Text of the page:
text; Dissertation-Reproduction (electronic)
Keywords:
Health Sciences, Pharmacology.; Chemistry, Biochemistry.
Degree Name:
Ph.D.
Degree Level:
doctoral
Degree Program:
Graduate College; Pharmacology and Toxicology
Degree Grantor:
University of Arizona
Advisor:
Malan, T. Philip, Jr.

Full metadata record

DC FieldValue Language
dc.language.isoen_USen_US
dc.titlePain-modulating effects of peripheral (CB2) cannabinoid receptorsen_US
dc.creatorIbrahim, Mohab Mohameden_US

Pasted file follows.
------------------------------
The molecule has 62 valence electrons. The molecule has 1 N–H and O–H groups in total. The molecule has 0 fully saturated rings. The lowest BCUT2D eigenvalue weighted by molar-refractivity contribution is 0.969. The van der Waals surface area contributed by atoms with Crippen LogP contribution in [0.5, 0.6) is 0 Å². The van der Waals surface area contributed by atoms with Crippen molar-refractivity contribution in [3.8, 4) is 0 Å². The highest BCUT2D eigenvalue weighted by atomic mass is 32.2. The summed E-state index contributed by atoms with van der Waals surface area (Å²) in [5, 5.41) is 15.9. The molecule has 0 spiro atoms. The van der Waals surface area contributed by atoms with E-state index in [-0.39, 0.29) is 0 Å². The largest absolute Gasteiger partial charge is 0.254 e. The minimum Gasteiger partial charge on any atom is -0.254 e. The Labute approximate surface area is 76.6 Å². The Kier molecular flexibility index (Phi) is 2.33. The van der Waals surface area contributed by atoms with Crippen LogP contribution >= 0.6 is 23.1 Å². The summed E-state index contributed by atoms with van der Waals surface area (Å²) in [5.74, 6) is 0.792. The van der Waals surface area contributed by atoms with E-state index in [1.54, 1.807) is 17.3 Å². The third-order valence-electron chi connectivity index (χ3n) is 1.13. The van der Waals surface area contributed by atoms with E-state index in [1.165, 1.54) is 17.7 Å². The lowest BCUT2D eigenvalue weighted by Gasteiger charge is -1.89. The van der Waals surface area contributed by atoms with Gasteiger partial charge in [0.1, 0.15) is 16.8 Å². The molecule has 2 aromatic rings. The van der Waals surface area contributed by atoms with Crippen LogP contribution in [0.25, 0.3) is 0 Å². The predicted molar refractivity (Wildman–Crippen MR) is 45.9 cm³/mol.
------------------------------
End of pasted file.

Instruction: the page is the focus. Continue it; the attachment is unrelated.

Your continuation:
dc.contributor.authorIbrahim, Mohab Mohameden_US
dc.date.issued2004en_US
dc.publisherThe University of Arizona.en_US
dc.rightsCopyright © is held by the author. Digital access to this material is made possible by the University Libraries, University of Arizona. Further transmission, reproduction or presentation (such as public display or performance) of protected items is prohibited except with permission of the author.en_US